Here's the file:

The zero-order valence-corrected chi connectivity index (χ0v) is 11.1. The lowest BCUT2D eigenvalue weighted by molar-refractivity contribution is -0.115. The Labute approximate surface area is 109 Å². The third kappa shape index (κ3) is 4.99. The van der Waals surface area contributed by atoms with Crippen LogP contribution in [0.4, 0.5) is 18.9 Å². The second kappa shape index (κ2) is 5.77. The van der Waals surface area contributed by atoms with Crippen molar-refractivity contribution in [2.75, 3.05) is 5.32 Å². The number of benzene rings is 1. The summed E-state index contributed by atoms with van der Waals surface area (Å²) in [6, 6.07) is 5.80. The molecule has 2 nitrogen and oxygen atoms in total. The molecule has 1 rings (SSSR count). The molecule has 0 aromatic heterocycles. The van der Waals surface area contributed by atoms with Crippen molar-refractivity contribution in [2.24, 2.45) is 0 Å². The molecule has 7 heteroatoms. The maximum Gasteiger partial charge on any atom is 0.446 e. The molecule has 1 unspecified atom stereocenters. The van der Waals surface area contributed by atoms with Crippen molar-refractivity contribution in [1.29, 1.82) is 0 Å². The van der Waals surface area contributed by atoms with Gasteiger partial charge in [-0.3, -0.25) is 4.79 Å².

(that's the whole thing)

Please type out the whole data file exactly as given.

The zero-order valence-corrected chi connectivity index (χ0v) is 11.1. The lowest BCUT2D eigenvalue weighted by molar-refractivity contribution is -0.115. The Labute approximate surface area is 109 Å². The third kappa shape index (κ3) is 4.99. The van der Waals surface area contributed by atoms with Crippen LogP contribution in [0.4, 0.5) is 18.9 Å². The second kappa shape index (κ2) is 5.77. The van der Waals surface area contributed by atoms with Crippen molar-refractivity contribution in [2.75, 3.05) is 5.32 Å². The number of benzene rings is 1. The summed E-state index contributed by atoms with van der Waals surface area (Å²) in [6, 6.07) is 5.80. The molecule has 2 nitrogen and oxygen atoms in total. The molecule has 1 rings (SSSR count). The molecule has 0 aromatic heterocycles. The van der Waals surface area contributed by atoms with Crippen molar-refractivity contribution in [2.24, 2.45) is 0 Å². The molecule has 7 heteroatoms. The maximum Gasteiger partial charge on any atom is 0.446 e. The molecule has 1 unspecified atom stereocenters. The van der Waals surface area contributed by atoms with Crippen molar-refractivity contribution in [1.29, 1.82) is 0 Å². The van der Waals surface area contributed by atoms with Gasteiger partial charge in [-0.3, -0.25) is 4.79 Å².